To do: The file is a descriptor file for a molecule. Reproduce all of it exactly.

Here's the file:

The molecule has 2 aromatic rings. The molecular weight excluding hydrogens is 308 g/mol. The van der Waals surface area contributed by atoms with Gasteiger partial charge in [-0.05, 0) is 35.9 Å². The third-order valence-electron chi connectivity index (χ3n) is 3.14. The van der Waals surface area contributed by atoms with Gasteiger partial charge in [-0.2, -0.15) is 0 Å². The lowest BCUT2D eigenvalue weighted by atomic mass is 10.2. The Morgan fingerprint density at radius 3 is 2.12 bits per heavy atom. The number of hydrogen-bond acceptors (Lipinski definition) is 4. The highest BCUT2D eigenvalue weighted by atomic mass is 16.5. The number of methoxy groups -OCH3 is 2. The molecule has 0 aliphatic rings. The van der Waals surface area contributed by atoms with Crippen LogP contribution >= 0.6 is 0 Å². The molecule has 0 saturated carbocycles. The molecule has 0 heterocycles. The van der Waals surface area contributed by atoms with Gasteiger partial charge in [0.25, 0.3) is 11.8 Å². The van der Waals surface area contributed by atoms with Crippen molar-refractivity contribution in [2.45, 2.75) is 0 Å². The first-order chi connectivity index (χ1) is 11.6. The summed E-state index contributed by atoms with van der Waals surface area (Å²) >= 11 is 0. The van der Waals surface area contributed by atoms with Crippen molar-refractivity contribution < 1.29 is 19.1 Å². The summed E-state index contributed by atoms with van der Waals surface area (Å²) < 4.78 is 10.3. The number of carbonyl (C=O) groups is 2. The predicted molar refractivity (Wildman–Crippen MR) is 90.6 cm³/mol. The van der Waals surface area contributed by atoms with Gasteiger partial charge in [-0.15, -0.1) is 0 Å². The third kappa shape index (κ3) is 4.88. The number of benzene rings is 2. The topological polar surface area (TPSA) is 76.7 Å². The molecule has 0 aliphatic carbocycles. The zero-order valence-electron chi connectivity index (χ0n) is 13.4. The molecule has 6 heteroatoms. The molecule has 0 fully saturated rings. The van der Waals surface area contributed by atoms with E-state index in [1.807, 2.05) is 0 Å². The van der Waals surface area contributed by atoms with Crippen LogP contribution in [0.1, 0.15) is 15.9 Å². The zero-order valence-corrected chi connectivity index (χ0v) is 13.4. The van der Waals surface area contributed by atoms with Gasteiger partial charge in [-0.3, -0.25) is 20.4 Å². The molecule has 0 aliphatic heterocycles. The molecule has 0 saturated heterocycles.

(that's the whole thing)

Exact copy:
The molecule has 2 aromatic rings. The molecular weight excluding hydrogens is 308 g/mol. The van der Waals surface area contributed by atoms with Gasteiger partial charge in [-0.05, 0) is 35.9 Å². The third-order valence-electron chi connectivity index (χ3n) is 3.14. The van der Waals surface area contributed by atoms with Gasteiger partial charge in [-0.2, -0.15) is 0 Å². The lowest BCUT2D eigenvalue weighted by atomic mass is 10.2. The Morgan fingerprint density at radius 3 is 2.12 bits per heavy atom. The number of hydrogen-bond acceptors (Lipinski definition) is 4. The highest BCUT2D eigenvalue weighted by atomic mass is 16.5. The number of methoxy groups -OCH3 is 2. The molecule has 0 aliphatic rings. The van der Waals surface area contributed by atoms with Crippen LogP contribution >= 0.6 is 0 Å². The molecule has 0 saturated carbocycles. The molecule has 0 heterocycles. The van der Waals surface area contributed by atoms with Gasteiger partial charge in [0.25, 0.3) is 11.8 Å². The van der Waals surface area contributed by atoms with Crippen molar-refractivity contribution in [2.45, 2.75) is 0 Å². The first-order chi connectivity index (χ1) is 11.6. The summed E-state index contributed by atoms with van der Waals surface area (Å²) >= 11 is 0. The van der Waals surface area contributed by atoms with Crippen molar-refractivity contribution < 1.29 is 19.1 Å². The summed E-state index contributed by atoms with van der Waals surface area (Å²) < 4.78 is 10.3. The number of carbonyl (C=O) groups is 2. The predicted molar refractivity (Wildman–Crippen MR) is 90.6 cm³/mol. The van der Waals surface area contributed by atoms with Gasteiger partial charge in [-0.15, -0.1) is 0 Å². The third kappa shape index (κ3) is 4.88. The number of benzene rings is 2. The topological polar surface area (TPSA) is 76.7 Å². The molecule has 0 aliphatic carbocycles. The zero-order valence-electron chi connectivity index (χ0n) is 13.4. The molecule has 6 heteroatoms. The molecule has 0 fully saturated rings. The van der Waals surface area contributed by atoms with E-state index in [1.807, 2.05) is 0 Å². The van der Waals surface area contributed by atoms with Crippen LogP contribution in [0.1, 0.15) is 15.9 Å². The zero-order valence-corrected chi connectivity index (χ0v) is 13.4. The van der Waals surface area contributed by atoms with Gasteiger partial charge in [-0.3, -0.25) is 20.4 Å². The molecule has 0 aliphatic heterocycles. The molecule has 0 saturated heterocycles.